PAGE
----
The results of this paper add to the growing body of cross-linguistic literature investigating the acquisition of complex syntactic structures across children with DS and TD children and provide the first ever developmental trajectories on subjunctive comprehension in children with DS and TD children. The fact that these results show high accuracy levels with the comprehension of subjunctive clauses, compared to results from other languages, raises a number of questions on the linguistic abilities of individuals with DS in general, and especially arguments of severe syntactic impairment, as well as issues related to the theoretical complexity of this syntactic structure and what may be proven complex for individuals with DS. Additional issues regarding why results from the current study contradict results from previous work concern the methodology used in testing complex structures and language-specific characteristics that might create an added difficulty in the comprehension and production of these structures. Phonetic, morphosyntactic, and structural diversities across the two linguistic varieties did not appear to affect the acquisition of this complex syntactic structure. The fact that subjunctives are formed in a parallel way across the two varieties of Greek spoken in Cyprus could have facilitated a better understanding of the mechanisms involved in the formation of the structure and, in consequence, its more timely acquisition, thus eliminating any potential confusion caused by variable inputs.

Moving forward, after full transcription and subsequent analysis of the production data, a parallel attempt to construct a developmental trajectory of production results might provide a better understanding on whether the development of subjunctive clauses improves with age or whether it depends on each participant's overall linguistic abilities. We will also be able to compare the trajectory of production to that of comprehension one and determine whether there is a consistent gap between production and comprehension and whether that becomes narrower as participants are getting closer to full acquisition. Further categorization with transitive and intransitive verbs may determine whether transitivity has a significant effect on the participants' comprehension or production of the subjunctive clauses. The study of the theoretical implications this work has along with additional complex syntactic structures, such as imperative constructions, wh-questions and relative clauses, would provide a clearer insight into the level of grammatical abilities these two groups may reach and potentially address the issue of overall, severe syntactic impairment in individuals diagnosed with Down syndrome. However, we maintain that the small piece of the puzzle presented in this paper is a significant one, given the complex structural and morphosyntactic processes involved in the formation of subjunctive clauses.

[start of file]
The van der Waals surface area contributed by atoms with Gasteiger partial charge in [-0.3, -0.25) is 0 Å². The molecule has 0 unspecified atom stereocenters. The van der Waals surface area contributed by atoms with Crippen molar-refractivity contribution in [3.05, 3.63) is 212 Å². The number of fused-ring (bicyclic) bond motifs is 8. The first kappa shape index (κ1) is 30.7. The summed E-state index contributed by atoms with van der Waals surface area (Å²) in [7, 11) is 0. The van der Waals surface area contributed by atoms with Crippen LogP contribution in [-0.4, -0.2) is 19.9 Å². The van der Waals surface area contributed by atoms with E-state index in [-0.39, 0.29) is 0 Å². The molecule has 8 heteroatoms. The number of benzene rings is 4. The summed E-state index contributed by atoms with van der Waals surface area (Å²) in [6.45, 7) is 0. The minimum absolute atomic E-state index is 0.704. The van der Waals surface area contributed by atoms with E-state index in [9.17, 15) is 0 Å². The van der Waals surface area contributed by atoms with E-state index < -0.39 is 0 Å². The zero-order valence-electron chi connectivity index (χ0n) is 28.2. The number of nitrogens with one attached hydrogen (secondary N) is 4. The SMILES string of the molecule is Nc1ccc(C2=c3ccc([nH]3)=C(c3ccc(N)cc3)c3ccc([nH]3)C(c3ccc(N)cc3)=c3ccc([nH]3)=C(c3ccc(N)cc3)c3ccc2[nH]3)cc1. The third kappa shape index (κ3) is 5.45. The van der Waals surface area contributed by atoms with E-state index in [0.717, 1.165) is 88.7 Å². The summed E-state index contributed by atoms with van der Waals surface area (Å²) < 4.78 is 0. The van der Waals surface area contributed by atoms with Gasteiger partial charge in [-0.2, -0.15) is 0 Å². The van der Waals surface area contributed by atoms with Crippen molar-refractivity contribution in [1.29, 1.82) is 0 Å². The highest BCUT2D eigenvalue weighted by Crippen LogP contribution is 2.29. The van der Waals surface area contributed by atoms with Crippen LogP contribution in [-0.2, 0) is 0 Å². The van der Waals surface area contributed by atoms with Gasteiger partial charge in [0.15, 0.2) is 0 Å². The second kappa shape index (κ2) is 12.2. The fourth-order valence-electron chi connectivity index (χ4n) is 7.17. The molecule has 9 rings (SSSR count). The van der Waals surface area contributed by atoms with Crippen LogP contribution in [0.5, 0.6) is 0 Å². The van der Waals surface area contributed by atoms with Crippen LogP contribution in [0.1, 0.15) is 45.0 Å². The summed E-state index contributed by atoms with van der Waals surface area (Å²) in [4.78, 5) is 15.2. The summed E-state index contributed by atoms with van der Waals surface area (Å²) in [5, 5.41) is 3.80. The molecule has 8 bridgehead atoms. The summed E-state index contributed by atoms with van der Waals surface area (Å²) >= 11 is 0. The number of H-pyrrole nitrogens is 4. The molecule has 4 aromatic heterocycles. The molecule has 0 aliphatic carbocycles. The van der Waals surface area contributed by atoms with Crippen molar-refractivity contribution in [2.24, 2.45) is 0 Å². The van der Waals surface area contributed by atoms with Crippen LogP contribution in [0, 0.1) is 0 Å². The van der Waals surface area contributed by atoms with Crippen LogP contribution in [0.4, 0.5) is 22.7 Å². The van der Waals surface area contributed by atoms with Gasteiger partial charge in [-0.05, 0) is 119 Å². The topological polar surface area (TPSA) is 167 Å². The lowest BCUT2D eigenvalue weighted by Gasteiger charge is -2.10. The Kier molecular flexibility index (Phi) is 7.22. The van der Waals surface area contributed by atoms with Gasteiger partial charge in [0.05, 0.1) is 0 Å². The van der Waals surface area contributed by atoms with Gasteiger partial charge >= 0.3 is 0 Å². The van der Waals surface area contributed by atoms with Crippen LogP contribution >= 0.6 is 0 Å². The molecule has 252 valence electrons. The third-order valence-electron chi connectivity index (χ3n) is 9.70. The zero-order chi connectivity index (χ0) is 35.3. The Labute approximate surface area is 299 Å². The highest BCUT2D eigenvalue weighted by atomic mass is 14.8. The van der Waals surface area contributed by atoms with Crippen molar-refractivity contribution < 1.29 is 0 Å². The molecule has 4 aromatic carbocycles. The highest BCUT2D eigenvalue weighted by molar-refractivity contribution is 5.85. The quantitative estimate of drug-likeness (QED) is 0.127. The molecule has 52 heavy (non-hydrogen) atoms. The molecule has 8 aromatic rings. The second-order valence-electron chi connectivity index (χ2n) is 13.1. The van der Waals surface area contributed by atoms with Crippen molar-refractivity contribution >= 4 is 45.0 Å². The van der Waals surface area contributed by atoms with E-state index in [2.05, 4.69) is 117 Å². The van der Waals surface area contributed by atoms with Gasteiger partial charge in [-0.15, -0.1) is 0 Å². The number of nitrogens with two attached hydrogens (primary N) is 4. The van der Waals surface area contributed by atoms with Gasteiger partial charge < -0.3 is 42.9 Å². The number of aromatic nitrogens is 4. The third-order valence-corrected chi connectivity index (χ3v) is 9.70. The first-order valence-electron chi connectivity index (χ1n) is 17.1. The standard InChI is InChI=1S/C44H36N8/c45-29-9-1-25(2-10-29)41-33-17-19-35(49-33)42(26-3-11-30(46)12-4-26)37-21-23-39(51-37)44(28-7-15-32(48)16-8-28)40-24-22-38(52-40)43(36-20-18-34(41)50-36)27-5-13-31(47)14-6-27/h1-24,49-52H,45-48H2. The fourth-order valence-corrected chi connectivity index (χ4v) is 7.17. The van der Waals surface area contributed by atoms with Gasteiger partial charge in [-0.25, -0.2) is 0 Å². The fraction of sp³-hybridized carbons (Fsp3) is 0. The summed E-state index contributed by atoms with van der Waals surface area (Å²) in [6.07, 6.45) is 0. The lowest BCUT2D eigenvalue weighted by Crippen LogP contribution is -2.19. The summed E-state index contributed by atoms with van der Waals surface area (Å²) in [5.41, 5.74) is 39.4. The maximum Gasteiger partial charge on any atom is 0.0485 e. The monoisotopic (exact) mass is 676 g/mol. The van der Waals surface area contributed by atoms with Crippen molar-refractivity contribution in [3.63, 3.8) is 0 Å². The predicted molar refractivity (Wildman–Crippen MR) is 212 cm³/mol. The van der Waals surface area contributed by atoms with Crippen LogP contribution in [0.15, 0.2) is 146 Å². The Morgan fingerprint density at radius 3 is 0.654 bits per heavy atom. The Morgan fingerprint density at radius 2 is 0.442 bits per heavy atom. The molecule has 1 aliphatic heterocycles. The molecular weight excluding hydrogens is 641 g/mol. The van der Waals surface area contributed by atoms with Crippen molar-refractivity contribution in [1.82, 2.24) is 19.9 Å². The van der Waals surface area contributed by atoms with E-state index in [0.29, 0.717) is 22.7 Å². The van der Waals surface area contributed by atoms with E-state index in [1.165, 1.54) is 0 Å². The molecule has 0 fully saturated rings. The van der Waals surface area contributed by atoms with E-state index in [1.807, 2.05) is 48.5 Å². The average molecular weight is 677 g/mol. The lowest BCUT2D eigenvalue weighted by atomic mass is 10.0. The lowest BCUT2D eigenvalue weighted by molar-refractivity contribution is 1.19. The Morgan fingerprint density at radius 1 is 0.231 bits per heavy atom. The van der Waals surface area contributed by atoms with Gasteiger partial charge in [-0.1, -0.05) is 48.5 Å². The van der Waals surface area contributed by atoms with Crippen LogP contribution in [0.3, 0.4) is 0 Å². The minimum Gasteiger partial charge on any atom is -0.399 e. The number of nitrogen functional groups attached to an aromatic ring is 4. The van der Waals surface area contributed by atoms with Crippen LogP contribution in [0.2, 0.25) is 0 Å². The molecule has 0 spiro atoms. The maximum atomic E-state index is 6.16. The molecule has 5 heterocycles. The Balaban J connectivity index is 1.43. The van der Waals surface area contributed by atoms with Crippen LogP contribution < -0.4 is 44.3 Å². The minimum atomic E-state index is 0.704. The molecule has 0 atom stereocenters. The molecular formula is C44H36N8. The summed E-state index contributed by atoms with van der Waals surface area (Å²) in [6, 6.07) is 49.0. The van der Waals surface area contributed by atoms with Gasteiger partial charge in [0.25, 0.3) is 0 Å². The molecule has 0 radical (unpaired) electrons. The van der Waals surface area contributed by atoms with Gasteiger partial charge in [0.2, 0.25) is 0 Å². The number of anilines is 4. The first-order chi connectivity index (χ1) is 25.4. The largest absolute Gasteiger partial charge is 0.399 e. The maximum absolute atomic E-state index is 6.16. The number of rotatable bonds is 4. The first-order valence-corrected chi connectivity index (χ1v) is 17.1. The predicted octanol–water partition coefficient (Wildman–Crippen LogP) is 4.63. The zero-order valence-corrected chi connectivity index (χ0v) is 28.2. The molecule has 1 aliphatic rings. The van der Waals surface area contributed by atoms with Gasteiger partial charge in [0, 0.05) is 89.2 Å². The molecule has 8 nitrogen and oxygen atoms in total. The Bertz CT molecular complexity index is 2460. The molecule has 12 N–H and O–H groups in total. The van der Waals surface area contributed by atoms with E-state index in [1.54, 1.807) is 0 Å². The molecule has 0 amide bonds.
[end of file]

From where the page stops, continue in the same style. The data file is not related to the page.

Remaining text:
Author Contributions

CC conceived of and carried out the study as a Marie Curie postdoctoral research fellow under KG's supervision. She also wrote a first draft of the paper, which both authors then equally contributed to for the original submission, and was in charge of the revision process.

Conflict of Interest Statement

The authors declare that the research was conducted in the absence of any commercial or financial relationships that could be construed as a potential conflict of interest.

The reviewer AMCA and handling Editor declared their shared affiliation.


This research has received funding from the People Programme (Marie Curie Actions) of the European Union's Seventh Framework Programme FP7/2007-2013 under REA grant agreement n° [PCIG11-GA-2012-322005].


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Keywords: down syndrome, acquisition of syntax, production, comprehension, subjunctive clauses

Citation: Christodoulou C and Grohmann KK (2018) From First Steps to Full Acquisition: Comprehension of Subjunctive Clauses in Bilectal Children With Down Syndrome and Typical Language Development. Front. Commun. 3:19. doi: 10.3389/fcomm.2018.00019

Received: 04 July 2017; Accepted: 25 April 2018;
Published: 20 June 2018.

Edited by:

Sidarta Ribeiro, Federal University of Rio Grande do Norte, Brazil

Reviewed by:

Ana Beatriz Arêas Da Luz Fontes, Federal University of Rio Grande do Sul (UFRGS), Brazil
Ana Manhani Caceres Assenco, Federal University of Rio Grande do Norte, Brazil
Ingrid Finger, Federal University of Rio Grande do Sul (UFRGS), Brazil

Copyright © 2018 Christodoulou and Grohmann. This is an open-access article distributed under the terms of the Creative Commons Attribution License (CC BY). The use, distribution or reproduction in other forums is permitted, provided the original author(s) and the copyright owner are credited and that the original publication in this journal is cited, in accordance with accepted academic practice. No use, distribution or reproduction is permitted which does not comply with these terms.

*Correspondence: Christiana Christodoulou,